Information contained in this publication is intended for informational purposes only and does not constitute legal advice or opinion, nor is it a substitute for the professional judgment of an attorney.
In Osmani v. Universal Structural Restorations Ltd., 2022 ONSC 6979, an Ontario court was the first to consider a claim for damages for the statutory tort of human trafficking under the Prevention of and Remedies for Human Trafficking Act (PRHTA). Although this tort is often thought of in the context of sex trafficking, its application can also be considered in the context of labour human trafficking as it was in Osmani. While in this case the court dismissed the employee’s claim, a successful claim may be made in the future in the labour context, most likely by a vulnerable employee, such as a Temporary Foreign Worker (TFW) who is dependent on a work permit tied to their employer, who was abused by their employer.
An Albanian man was first hired “off the books” as a labourer in Canada. After he obtained TFW status, he continued to work for the same company. The employee claimed that his supervisor and employer abused him by subjecting him to humiliating, degrading and embarrassing conduct, including derogatory and discriminatory language, profanity, threats related to his immigration status, physical abuse, and interference with his ability to obtain compensation from the Workplace Safety and Insurance Board (WSIB) following a work-related injury. Upon his return to work, the conditions were allegedly intolerable and he was constructively dismissed.
In addition to several other claims for damages against his employer, the employee sought $100,000 in damages for the tort of human trafficking contrary to the PRHTA. The court was satisfied that the employee established the majority of his claims and awarded him damages; however, it determined that the employee did not establish some claims, including his claim for the tort of human trafficking.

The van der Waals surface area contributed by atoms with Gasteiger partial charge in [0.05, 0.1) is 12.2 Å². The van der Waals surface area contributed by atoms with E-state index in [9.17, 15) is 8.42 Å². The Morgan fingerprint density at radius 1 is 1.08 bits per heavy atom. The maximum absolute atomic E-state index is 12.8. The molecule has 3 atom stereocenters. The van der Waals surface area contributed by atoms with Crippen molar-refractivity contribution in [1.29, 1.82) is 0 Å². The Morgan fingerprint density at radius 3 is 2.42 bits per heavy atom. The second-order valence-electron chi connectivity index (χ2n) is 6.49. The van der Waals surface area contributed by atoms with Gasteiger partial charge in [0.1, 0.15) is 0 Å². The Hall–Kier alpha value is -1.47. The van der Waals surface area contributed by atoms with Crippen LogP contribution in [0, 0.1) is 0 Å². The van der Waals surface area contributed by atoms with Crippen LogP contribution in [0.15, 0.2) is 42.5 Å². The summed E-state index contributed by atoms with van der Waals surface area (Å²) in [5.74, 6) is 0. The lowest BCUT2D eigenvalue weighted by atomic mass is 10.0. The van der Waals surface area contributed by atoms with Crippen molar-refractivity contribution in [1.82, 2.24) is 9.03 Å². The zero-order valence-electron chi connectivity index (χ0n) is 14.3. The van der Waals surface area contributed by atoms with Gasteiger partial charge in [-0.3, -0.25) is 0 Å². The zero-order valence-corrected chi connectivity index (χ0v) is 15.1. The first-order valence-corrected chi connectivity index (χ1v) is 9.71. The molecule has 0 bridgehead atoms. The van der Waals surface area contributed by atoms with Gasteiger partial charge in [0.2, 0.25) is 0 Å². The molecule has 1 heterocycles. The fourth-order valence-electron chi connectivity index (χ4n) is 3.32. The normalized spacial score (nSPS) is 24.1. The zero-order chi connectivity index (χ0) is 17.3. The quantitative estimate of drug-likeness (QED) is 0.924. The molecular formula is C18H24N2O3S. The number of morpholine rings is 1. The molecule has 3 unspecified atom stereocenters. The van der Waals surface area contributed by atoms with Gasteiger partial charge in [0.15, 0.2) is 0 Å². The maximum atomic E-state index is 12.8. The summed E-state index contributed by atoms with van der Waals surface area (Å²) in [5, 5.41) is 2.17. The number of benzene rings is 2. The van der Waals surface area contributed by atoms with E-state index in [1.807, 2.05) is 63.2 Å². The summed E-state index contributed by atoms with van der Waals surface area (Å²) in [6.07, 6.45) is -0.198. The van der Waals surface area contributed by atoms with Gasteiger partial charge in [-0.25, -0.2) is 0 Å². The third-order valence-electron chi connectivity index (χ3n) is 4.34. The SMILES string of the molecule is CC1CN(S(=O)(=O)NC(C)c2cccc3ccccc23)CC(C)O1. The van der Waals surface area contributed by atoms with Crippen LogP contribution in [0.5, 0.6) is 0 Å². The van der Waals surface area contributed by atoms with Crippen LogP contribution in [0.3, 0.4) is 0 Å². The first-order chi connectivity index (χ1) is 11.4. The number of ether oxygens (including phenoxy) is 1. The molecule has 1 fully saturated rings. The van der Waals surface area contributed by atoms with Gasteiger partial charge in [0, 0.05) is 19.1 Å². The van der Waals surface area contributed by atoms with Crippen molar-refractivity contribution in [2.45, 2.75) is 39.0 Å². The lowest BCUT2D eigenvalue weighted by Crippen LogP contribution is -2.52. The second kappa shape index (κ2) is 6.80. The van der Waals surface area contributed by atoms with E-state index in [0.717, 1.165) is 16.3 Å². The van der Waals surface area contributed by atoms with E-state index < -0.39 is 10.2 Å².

The Tort of Human Trafficking in the Context of Labour Human Trafficking
In considering the employee’s claim for damages for the tort of human trafficking, the court referred to several background reports that explained that labour human trafficking is often experienced disproportionately by certain vulnerable populations, including TFWs who are dependent on work permits tied to their employer, and fear that if they report abuse their employer will retaliate by allowing their permit to expire, resulting in their loss of legal status.
In its reasons, the court explained that pursuant to the PRHTA, the tort of human trafficking is established if it is found that a person exercised control, direction or influence over a complainant’s movements for the purpose of exploiting them or facilitating their exploitation, knowing that their actions would cause a reasonable person in the complainant’s position to believe that their safety would be threatened if they failed to provide labour or service. In such an action, the court may, among other things, award general, special, aggravated and punitive damages to the complainant. In doing so, the court must consider all of the circumstances of the case, including, any particular vulnerabilities of the complainant; all aspects of the defendant’s conduct; and the nature of any existing relationship between the complainant and the defendant.
The employee argued that the employer directly, and vicariously through his supervisor, exploited his position of vulnerability as a TFW and, accordingly, he was the subject of “labour trafficking.” In support of his argument against the employer directly, the employee noted that he was required to pay his work permit fee; received “cash” wages that were lower than the amount agreed upon; was required to pay back $2/hr for hours worked; was directed on how to deal with his WSIB claim; and was left to work in a toxic environment under an abusive supervisor. The employee stated that he was afraid to expose the employer because he did not want to jeopardize his work permit, and was caught in the employer’s “clutch” with no path for complaint or redress.